Confederate Congress.first session. Senate. Wednesday, April 9, 1862. Mr. Barnwell, from the Finance Committee, reported back House bill to authorize the advance of certain sums of money to the State of Missouri, with recommendation favorable to its passage. Mr. Barnwell explained that the bill was an amendment to a law of the Provisional Congress, appropriating one million of dollars to the State of Missouri, for the payment of her State troops for services rendered before they were received into the Confederate States. The State of Missouri had appointed an agent to negotiate the loan from the Confederate States Treasury, upon her bonds, as directed by the State Legislature. These bonds were to be in sums of $500 each, with coupons; but, when the agent came here he had only been able to have about $400,000 worth in sums of $500 each, struck off in New Orleans — consequently he proposed to pay the sum of $400,000 in $500 bonds to the Secretary, and give one large
April 9th, 1862 AD (search for this): article 15
Confederate Congress.first session. Senate. Wednesday, April 9, 1862. Mr. Barnwell, from the Finance Committee, reported back House bill to authorize the advance of certain sums of money to the State of Missouri, with recommendation favorable to its passage. Mr. Barnwell explained that the bill was an amendment to a law of the Provisional Congress, appropriating one million of dollars to the State of Missouri, for the payment of her State troops for services rendered before they were received into the Confederate States. The State of Missouri had appointed an agent to negotiate the loan from the Confederate States Treasury, upon her bonds, as directed by the State Legislature. These bonds were to be in sums of $500 each, with coupons; but, when the agent came here he had only been able to have about $400,000 worth in sums of $500 each, struck off in New Orleans — consequently he proposed to pay the sum of $400,000 in $500 bonds to the Secretary, and give one large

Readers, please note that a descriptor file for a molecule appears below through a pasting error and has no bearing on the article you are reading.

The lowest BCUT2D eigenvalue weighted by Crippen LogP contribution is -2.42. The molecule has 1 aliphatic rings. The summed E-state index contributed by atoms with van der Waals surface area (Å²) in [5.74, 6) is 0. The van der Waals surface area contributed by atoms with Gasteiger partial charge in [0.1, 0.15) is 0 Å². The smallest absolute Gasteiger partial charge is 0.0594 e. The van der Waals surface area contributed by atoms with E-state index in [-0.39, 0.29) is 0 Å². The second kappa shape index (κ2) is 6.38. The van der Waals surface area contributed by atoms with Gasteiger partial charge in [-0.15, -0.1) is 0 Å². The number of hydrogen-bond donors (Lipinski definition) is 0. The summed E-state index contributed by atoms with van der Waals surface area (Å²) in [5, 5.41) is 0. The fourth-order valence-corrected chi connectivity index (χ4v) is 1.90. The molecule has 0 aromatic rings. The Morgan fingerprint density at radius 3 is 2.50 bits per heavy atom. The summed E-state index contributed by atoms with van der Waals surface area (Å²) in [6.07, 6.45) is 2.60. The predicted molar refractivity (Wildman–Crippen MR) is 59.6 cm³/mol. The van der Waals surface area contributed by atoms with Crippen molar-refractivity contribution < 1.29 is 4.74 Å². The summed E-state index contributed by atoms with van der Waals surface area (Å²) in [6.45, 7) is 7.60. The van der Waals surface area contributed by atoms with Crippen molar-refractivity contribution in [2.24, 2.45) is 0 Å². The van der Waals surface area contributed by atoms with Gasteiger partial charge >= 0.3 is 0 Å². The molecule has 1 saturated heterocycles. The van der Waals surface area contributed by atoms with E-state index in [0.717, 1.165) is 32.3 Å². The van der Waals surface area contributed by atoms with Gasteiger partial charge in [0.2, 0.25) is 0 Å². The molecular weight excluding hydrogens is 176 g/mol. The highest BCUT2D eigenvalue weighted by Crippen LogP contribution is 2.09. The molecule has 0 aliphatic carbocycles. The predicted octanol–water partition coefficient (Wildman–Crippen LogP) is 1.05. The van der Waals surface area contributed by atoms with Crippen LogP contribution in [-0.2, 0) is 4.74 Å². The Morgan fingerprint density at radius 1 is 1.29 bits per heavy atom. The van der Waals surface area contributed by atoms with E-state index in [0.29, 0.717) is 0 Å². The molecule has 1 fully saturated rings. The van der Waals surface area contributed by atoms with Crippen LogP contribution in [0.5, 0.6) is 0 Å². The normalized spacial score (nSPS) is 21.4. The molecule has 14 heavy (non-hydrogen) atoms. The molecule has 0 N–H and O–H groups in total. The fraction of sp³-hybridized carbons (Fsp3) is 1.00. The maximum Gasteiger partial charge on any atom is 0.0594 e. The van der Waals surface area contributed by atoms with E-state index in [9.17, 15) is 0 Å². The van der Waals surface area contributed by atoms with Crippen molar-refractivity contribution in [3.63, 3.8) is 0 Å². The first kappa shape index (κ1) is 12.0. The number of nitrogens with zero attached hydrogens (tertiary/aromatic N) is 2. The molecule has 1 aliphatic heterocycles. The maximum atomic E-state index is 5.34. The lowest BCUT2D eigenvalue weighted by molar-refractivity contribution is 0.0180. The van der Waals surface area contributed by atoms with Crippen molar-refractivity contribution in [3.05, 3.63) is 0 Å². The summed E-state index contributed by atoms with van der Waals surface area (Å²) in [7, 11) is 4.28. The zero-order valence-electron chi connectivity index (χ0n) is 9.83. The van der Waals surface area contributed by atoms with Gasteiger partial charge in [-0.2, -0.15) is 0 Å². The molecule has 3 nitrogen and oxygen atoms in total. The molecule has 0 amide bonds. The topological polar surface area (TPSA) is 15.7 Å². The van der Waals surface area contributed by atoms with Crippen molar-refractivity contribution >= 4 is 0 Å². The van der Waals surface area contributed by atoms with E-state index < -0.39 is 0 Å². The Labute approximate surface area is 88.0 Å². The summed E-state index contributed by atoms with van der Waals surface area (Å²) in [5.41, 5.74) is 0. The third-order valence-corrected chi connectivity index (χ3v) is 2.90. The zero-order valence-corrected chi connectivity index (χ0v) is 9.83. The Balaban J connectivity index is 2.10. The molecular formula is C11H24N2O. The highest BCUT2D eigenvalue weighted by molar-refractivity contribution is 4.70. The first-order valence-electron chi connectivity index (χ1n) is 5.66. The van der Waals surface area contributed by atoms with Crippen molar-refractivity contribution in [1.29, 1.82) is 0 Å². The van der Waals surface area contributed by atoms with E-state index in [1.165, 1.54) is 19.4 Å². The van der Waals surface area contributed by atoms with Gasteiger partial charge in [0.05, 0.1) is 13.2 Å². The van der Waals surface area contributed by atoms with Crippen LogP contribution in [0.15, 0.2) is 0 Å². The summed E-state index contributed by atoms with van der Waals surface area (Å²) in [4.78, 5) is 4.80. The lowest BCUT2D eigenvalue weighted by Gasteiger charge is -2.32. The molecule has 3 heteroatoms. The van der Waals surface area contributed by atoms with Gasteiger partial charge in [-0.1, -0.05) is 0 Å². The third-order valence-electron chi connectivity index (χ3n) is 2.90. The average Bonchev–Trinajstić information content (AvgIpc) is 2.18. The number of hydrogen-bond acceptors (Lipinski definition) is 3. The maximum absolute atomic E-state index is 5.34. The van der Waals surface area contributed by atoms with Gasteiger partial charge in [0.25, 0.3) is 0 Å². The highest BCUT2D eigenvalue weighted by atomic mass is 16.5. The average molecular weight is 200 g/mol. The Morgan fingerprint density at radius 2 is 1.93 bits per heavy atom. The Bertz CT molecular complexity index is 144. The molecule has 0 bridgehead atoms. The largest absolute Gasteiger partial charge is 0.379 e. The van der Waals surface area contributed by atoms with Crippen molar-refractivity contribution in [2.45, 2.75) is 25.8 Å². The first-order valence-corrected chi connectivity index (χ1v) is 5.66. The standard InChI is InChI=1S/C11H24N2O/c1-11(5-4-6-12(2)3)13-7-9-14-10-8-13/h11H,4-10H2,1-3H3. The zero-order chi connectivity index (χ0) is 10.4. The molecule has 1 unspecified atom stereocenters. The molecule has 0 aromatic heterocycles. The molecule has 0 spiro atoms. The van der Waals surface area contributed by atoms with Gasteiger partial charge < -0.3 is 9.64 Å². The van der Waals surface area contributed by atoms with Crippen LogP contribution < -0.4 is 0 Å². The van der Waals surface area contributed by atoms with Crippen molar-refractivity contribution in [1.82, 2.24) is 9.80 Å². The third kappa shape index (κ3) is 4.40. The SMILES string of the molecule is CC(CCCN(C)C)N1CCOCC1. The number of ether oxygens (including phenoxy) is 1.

Confederate Congress.first session. Senate. Wednesday, April 9, 1862. Mr. Barnwell, from the Finance Committee, reported back House bill to authorize the advance of certain sums of money to the State of Missouri, with recommendation favorable to its passage. Mr. Barnwell explained that the bill was an amendment to a law of the Provisional Congress, appropriating one million of dollars to the State of Missouri, for the payment of her State troops for services rendered before they wMr. Barnwell explained that the bill was an amendment to a law of the Provisional Congress, appropriating one million of dollars to the State of Missouri, for the payment of her State troops for services rendered before they were received into the Confederate States. The State of Missouri had appointed an agent to negotiate the loan from the Confederate States Treasury, upon her bonds, as directed by the State Legislature. These bonds were to be in sums of $500 each, with coupons; but, when the agent came here he had only been able to have about $400,000 worth in sums of $500 each, struck off in New Orleans — consequently he proposed to pay the sum of $400,000 in $500 bonds to the Secretary, and give one large